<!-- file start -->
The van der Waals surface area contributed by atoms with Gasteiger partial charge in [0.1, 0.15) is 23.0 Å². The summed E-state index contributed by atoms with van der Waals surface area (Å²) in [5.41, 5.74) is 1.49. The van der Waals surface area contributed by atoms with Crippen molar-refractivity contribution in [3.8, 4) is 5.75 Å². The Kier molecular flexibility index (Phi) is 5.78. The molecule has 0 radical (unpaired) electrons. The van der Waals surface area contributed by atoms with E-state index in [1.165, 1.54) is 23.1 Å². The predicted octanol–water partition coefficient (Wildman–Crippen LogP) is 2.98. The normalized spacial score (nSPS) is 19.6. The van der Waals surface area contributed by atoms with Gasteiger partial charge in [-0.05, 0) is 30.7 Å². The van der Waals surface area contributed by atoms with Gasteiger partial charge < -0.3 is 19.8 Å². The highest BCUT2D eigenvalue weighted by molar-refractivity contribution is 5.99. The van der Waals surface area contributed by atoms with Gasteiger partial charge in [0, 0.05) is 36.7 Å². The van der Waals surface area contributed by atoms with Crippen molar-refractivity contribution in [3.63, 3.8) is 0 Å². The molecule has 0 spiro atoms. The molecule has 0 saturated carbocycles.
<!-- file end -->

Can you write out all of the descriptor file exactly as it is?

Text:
The van der Waals surface area contributed by atoms with Gasteiger partial charge in [0.1, 0.15) is 23.0 Å². The summed E-state index contributed by atoms with van der Waals surface area (Å²) in [5.41, 5.74) is 1.49. The van der Waals surface area contributed by atoms with Crippen molar-refractivity contribution in [3.8, 4) is 5.75 Å². The Kier molecular flexibility index (Phi) is 5.78. The molecule has 0 radical (unpaired) electrons. The van der Waals surface area contributed by atoms with E-state index in [1.165, 1.54) is 23.1 Å². The predicted octanol–water partition coefficient (Wildman–Crippen LogP) is 2.98. The normalized spacial score (nSPS) is 19.6. The van der Waals surface area contributed by atoms with Gasteiger partial charge in [-0.05, 0) is 30.7 Å². The van der Waals surface area contributed by atoms with Gasteiger partial charge < -0.3 is 19.8 Å². The highest BCUT2D eigenvalue weighted by molar-refractivity contribution is 5.99. The van der Waals surface area contributed by atoms with Gasteiger partial charge in [0, 0.05) is 36.7 Å². The van der Waals surface area contributed by atoms with Crippen molar-refractivity contribution in [3.63, 3.8) is 0 Å². The molecule has 0 spiro atoms. The molecule has 0 saturated carbocycles.